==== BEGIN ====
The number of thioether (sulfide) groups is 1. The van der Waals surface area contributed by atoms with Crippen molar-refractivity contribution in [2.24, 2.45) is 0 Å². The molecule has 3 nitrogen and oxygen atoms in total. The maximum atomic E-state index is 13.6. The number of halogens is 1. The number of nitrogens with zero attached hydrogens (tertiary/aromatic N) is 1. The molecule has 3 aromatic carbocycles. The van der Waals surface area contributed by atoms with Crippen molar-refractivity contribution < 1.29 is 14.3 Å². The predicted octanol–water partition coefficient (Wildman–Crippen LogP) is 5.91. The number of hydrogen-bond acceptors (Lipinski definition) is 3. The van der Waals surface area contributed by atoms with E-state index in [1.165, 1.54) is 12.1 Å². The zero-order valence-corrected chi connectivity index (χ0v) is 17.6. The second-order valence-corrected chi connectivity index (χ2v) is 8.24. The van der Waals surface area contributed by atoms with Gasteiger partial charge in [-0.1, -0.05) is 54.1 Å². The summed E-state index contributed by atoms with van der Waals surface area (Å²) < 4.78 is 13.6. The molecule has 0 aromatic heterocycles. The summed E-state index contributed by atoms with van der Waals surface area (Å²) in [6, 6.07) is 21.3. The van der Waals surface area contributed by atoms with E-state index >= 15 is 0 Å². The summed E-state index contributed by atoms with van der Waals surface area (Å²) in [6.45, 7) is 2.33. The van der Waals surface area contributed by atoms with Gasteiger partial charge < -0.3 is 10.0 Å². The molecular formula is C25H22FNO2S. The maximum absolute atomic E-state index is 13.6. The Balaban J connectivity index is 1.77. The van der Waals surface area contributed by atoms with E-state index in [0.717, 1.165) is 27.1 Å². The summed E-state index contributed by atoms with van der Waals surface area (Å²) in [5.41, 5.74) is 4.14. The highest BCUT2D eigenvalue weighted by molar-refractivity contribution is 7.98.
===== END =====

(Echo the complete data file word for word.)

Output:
The number of thioether (sulfide) groups is 1. The van der Waals surface area contributed by atoms with Crippen molar-refractivity contribution in [2.24, 2.45) is 0 Å². The molecule has 3 nitrogen and oxygen atoms in total. The maximum atomic E-state index is 13.6. The number of halogens is 1. The number of nitrogens with zero attached hydrogens (tertiary/aromatic N) is 1. The molecule has 3 aromatic carbocycles. The van der Waals surface area contributed by atoms with Crippen molar-refractivity contribution < 1.29 is 14.3 Å². The predicted octanol–water partition coefficient (Wildman–Crippen LogP) is 5.91. The number of hydrogen-bond acceptors (Lipinski definition) is 3. The van der Waals surface area contributed by atoms with E-state index in [1.165, 1.54) is 12.1 Å². The zero-order valence-corrected chi connectivity index (χ0v) is 17.6. The second-order valence-corrected chi connectivity index (χ2v) is 8.24. The van der Waals surface area contributed by atoms with Gasteiger partial charge in [-0.1, -0.05) is 54.1 Å². The summed E-state index contributed by atoms with van der Waals surface area (Å²) < 4.78 is 13.6. The molecule has 0 aromatic heterocycles. The summed E-state index contributed by atoms with van der Waals surface area (Å²) in [6, 6.07) is 21.3. The van der Waals surface area contributed by atoms with E-state index >= 15 is 0 Å². The summed E-state index contributed by atoms with van der Waals surface area (Å²) in [6.45, 7) is 2.33. The van der Waals surface area contributed by atoms with Gasteiger partial charge < -0.3 is 10.0 Å². The molecular formula is C25H22FNO2S. The maximum absolute atomic E-state index is 13.6. The Balaban J connectivity index is 1.77. The van der Waals surface area contributed by atoms with E-state index in [0.717, 1.165) is 27.1 Å². The summed E-state index contributed by atoms with van der Waals surface area (Å²) in [5.41, 5.74) is 4.14. The highest BCUT2D eigenvalue weighted by molar-refractivity contribution is 7.98.